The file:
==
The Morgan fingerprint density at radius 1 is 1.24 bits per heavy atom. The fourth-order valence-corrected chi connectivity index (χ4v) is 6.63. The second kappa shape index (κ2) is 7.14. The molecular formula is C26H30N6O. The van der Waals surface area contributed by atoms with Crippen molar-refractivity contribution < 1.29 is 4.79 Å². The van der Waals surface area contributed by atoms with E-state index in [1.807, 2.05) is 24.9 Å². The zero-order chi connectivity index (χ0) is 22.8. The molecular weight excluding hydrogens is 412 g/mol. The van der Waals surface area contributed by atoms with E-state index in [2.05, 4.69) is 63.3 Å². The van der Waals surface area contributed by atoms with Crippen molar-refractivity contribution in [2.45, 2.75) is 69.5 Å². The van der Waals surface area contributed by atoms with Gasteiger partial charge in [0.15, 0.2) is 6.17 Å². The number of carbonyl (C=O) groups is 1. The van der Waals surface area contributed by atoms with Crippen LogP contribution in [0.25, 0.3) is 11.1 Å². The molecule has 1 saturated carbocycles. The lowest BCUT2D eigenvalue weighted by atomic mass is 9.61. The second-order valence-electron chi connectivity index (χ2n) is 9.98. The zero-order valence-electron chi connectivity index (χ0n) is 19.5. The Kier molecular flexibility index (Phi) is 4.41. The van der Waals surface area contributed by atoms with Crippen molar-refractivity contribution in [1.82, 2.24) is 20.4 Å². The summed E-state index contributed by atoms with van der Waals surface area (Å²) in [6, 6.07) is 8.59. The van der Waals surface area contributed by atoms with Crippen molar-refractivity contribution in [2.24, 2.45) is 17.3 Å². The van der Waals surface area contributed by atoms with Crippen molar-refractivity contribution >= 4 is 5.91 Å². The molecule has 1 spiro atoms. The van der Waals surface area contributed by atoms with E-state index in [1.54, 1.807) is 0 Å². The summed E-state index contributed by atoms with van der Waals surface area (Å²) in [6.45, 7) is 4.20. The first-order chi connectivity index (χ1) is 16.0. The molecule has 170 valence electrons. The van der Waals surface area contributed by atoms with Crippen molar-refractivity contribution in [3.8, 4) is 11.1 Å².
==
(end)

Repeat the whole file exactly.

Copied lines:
The Morgan fingerprint density at radius 1 is 1.24 bits per heavy atom. The fourth-order valence-corrected chi connectivity index (χ4v) is 6.63. The second kappa shape index (κ2) is 7.14. The molecular formula is C26H30N6O. The van der Waals surface area contributed by atoms with Crippen molar-refractivity contribution < 1.29 is 4.79 Å². The van der Waals surface area contributed by atoms with E-state index in [1.807, 2.05) is 24.9 Å². The zero-order chi connectivity index (χ0) is 22.8. The molecular weight excluding hydrogens is 412 g/mol. The van der Waals surface area contributed by atoms with E-state index in [2.05, 4.69) is 63.3 Å². The van der Waals surface area contributed by atoms with Crippen molar-refractivity contribution in [2.45, 2.75) is 69.5 Å². The van der Waals surface area contributed by atoms with Gasteiger partial charge in [0.15, 0.2) is 6.17 Å². The number of carbonyl (C=O) groups is 1. The van der Waals surface area contributed by atoms with Crippen LogP contribution in [0.25, 0.3) is 11.1 Å². The molecule has 1 saturated carbocycles. The lowest BCUT2D eigenvalue weighted by atomic mass is 9.61. The second-order valence-electron chi connectivity index (χ2n) is 9.98. The zero-order valence-electron chi connectivity index (χ0n) is 19.5. The Kier molecular flexibility index (Phi) is 4.41. The van der Waals surface area contributed by atoms with Crippen molar-refractivity contribution in [1.82, 2.24) is 20.4 Å². The summed E-state index contributed by atoms with van der Waals surface area (Å²) in [6, 6.07) is 8.59. The van der Waals surface area contributed by atoms with Crippen molar-refractivity contribution in [2.24, 2.45) is 17.3 Å². The van der Waals surface area contributed by atoms with Crippen molar-refractivity contribution >= 4 is 5.91 Å². The molecule has 1 spiro atoms. The van der Waals surface area contributed by atoms with E-state index in [1.54, 1.807) is 0 Å². The summed E-state index contributed by atoms with van der Waals surface area (Å²) in [6.45, 7) is 4.20. The first-order chi connectivity index (χ1) is 16.0. The molecule has 170 valence electrons. The van der Waals surface area contributed by atoms with Crippen molar-refractivity contribution in [3.8, 4) is 11.1 Å².